Chig and the Second Spread

Common Sense Media says

Keeps harshness of Depression mostly at bay.





What parents need to know

Violence & scariness
Not applicable
Sexy stuff
Not applicable
Not applicable
Not applicable
Drinking, drugs, & smoking

Adults smoke corncob pipes.

Parents Need to Know

Parents need to know that children may be interested in learning more about the Great Depression after reading this.

User reviews

Parents say

Not yet rated
Review this title!

Kids say

Not yet rated
Review this title!

What's the story?

Chig, so called because "That girl ain't any bigger than a little red chigger," is small for her age, the smallest girl in the one-room schoolhouse in Niplack, "way down deep in the hills and hollers of southern Indiana." She doesn't talk much either and, as her Aunt Dorothea tells her, "to be small or to be quiet on its own is no great disability in life. But if you're both at once, you're apt to be invisible ..."

Chig may be quiet, but she notices things, such as the way the contents of her classmates' lunch buckets are dwindling, often to just a biscuit with one spread -- ketchup. And the time is coming when her observations and her readiness to speak out come together in a surprising way.

Is it any good?


Unlike many other novels about this period, the harshness of the Depression is kept mostly at bay. As seen through the eyes of a rural child, though food is tight and pennies scarce, life is still good, and the biggest problems are those that children deal with in any era. But in the context of a gentle, engrossing historical story, first-time novelist Gwenyth Swain introduces many interesting ideas for readers to consider, from the importance of stature to what makes a person become mean.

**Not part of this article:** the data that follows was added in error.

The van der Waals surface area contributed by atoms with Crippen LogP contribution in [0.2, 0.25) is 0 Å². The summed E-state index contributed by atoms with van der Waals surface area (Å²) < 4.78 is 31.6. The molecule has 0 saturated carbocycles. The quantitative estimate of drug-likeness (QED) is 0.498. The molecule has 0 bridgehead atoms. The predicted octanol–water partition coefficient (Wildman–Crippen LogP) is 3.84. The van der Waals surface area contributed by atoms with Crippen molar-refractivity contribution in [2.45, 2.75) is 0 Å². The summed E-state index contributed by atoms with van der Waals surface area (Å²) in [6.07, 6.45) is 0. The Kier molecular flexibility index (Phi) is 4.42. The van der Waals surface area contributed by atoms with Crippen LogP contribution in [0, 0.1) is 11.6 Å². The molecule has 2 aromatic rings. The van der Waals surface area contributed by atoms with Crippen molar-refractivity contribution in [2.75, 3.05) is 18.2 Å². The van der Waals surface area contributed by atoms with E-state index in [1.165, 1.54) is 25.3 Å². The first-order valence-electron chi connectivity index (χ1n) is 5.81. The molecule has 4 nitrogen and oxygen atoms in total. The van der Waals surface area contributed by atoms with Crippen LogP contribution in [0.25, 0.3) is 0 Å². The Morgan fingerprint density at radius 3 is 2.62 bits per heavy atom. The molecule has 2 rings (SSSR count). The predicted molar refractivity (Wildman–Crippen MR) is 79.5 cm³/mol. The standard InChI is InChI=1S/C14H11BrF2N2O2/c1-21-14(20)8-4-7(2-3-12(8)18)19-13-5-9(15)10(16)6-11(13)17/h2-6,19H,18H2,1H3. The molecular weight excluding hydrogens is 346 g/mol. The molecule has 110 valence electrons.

Chig is a winning heroine. And though the good news comes a bit too thick and fast, the ending will be satisfying to young readers, as Chig becomes visible without sacrificing who she is.

Families can talk about...

  • Families can talk about Chig's difficulty with size and speaking up. Do people underestimate her? How does she work up the courage and resolve to make her voice heard?

Book details

Author:Gwenyth Swain
Genre:Historical Fiction
Book type:Fiction
Publisher:Delacorte Press
Publication date:December 6, 2003
Number of pages:199

This review of Chig and the Second Spread was written by

About our rating system

  • ON: Content is age-appropriate for kids this age.
  • PAUSE: Know your child; some content may not be right for some kids.
  • OFF: Not age-appropriate for kids this age.
  • NOT FOR KIDS: Not appropriate for kids of any age.

Find out more


Our star rating assesses the media's overall quality.

Find out more

Learning ratings

  • Best: Really engaging, great learning approach.
  • Very Good: Engaging, good learning approach.
  • Good: Pretty engaging, good learning approach.
  • Fair: Somewhat engaging, okay learning approach.
  • Not for Learning: Not recommended for learning.
  • Not for Kids: Not age-appropriate for kids; not recommended for learning.

Find out more

About our buy links

When you use our links to make a purchase, Common Sense Media earns a small affiliate fee from Amazon or iTunes. As a nonprofit organization, these funds help us continue providing independent, ad-free services for educators, families, and kids while the price you pay remains the same. Thank you for your support.

See more about how we rate and review.

What parents and kids say

Write a user reviewThere aren't any reviews yet. Be the first to review this title.


Did our review help you make an informed decision about this product?

Top Kids' Movies: An Essential Guide for Families